About 50 residents offered insight and stated their wishes for improvements to bicycle safety on Falmouth roads at a public forum hosted by the Falmouth Bikeways Committee, held in the Hermann Foundation Meeting Room of the Falmouth Public Library Wednesday, August 6, night.
Town manager Julian M. Suso, town engineer Peter M. McConarty, and selectmen Mary (Pat) Flynn, Rebecca Moffitt, and Samuel H. Patterson Jr. were on hand to listen to suggestions.
“It was a wonderful showing of cooperation between the stakeholders and those interested in making the town a more bike-friendly place,” said bikeways committee chairman Scott R. Lindell after the meeting. “I think that people felt heard by town leadership,”
Residents discussed possible bike routes for safer access to schools for children; the need for a connection from Trotting Park toward Teaticket Highway, Teaticket Park and the Teaticket Elementary School; and a need for a connection from the Shining Sea Bikeway to East Falmouth.
Dr. J. Keith Bleiler of Locustfield Road said that he has raised funds for a new skate park at Trotting Park. He would be in full support of connecting the Falmouth High School and Teaticket school to the two parks. He said that all the connection might need is volunteers to clean the area out and keep a path maintained, which he said he was willing to help with.
“We can do it,” said Patricia P. Johnson of Wild Harbor Road. She said the park is a valuable resource to the town and better access there should be a high priority. She spoke standing next to the town officials in attendance.
“Let’s set the bar high,” Alison S. Leschen of Lantern Lane said. She said there are bike-friendly cities, specifically in Europe, where life can be “amazing,” because of bike accessibility. “Let’s not just paint more sharrows.
Let’s aim high,” she said. (Sharrows are white signs painted on the pavement that designers hope warn drivers of bicyclists; there are some currently painted on Katharine Lee Bates Road and Shore Street).
Falmouth Bikeways Committee planned the forum in a continuing effort to create a network of safe bicycle routes on public streets. Committee member Edward T. Rowan said that bicycling is becoming more and more common and the town needs to respond.
A survey circulated throughout Falmouth echoed the concern. Although he said the results of the survey could be skewed, 90 percent of the 366 responders said they would bicycle more if conditions on public roads improved.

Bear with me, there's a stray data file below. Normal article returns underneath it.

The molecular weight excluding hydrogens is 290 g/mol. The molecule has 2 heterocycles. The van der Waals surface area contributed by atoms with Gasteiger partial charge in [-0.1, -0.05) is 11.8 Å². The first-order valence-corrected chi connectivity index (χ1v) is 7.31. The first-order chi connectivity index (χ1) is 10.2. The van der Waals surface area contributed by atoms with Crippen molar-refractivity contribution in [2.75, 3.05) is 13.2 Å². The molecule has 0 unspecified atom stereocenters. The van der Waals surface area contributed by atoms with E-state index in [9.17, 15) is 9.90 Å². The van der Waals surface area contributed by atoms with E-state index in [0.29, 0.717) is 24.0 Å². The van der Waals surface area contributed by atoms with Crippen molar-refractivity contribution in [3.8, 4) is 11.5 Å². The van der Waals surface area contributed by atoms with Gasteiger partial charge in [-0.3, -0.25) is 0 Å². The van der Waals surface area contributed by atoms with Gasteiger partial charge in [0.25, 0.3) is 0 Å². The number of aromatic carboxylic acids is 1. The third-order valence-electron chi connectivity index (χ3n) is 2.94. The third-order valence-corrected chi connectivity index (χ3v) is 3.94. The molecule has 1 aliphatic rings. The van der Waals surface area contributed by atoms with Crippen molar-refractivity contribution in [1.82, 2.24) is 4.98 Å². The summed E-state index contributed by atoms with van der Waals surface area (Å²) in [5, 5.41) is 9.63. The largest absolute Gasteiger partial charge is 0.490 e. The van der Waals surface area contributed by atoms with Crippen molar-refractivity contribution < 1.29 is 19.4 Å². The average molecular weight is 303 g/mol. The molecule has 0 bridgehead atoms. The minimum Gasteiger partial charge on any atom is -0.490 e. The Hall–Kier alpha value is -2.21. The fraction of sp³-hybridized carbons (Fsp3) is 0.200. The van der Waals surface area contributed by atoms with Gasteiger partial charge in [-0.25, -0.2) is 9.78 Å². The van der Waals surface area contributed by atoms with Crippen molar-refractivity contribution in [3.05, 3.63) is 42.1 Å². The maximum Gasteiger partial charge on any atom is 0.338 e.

As a result of the survey, committee members sought the assistance of the Cape Cod Commission to create a master plan for bicycling. The commission will begin planning in October.
Martha Hevenor, a planner from the Cape Cod Commission, spoke at Wednesday’s forum about how bicycling has become viewed by both federal and state governments as an economic engine, as a way to attract young people to an area, as traffic mitigation and as a healthy lifestyle opportunity.
Ms. Hevenor studied a bike plan created in the Outer Banks in North Carolina. The community invested $6.7 million into bicycle infrastructure, which, she said, has lead to an estimated $60 million in gains annually from tourism.
The bikeways committee then gathered groups of the audience around 12 maps of Falmouth. Participants could mark where they commute by bike and roads they wish to cycle on but do not because of poor road conditions and other dangers.
Brick Kiln Road, Sandwich Road, Teaticket Highway and East Falmouth Highway, Davis Straits, Main Street, Gifford Street, Menauhant Road, and Route 151 were commonly marked in red.
Jeremy P. Tagliaferre said that his group highlighted Sippiwissett Road and Quissett Avenue because cars drive too fast through the winding roads and are a danger to bicyclists. His group also discussed Brick Kiln Road, which has a shoulder wide enough for bicyclists, but which is filled with gravel and other dangerous conditions. He said that “with a little TLC” the road could be a good route for students.
New bikeways member Christopher H. McGuire said that his table discussed the need to clean sand off Menauhant Road and Surf Drive during the summer months.
Other bikeways members said that participants wanted improvements to roads like Sandwich Road, Gifford Street, Jones Road and Route 151, where the shoulder is too narrow, when faced with the speed of cars.
Ivan D. Lima of Happy Hollow Road said that it is hard to bicycle toward the center of town from residential areas because major roads like Gifford Street or Sandwich Road are the only options. Mr. McConarty said that the town is working to shrink the width of roads and to widen shoulders for bicyclists.
Burton V. Shank of Cameron Road said that the town could optimize certain roads for biking, specifically Dillingham Avenue, and make those less friendly for car drivers. He recently visited Tucson, Arizona, where the government timed stoplights at every third road to a 15-mile-per-hour speed. As drivers became frustrated with the stop-and-go routes, bicyclists were accorded a safer path, he said.
Mr. Lindell concluded the meeting with a note that the commission will return in the fall for the opportunity for more input to the master bike plan.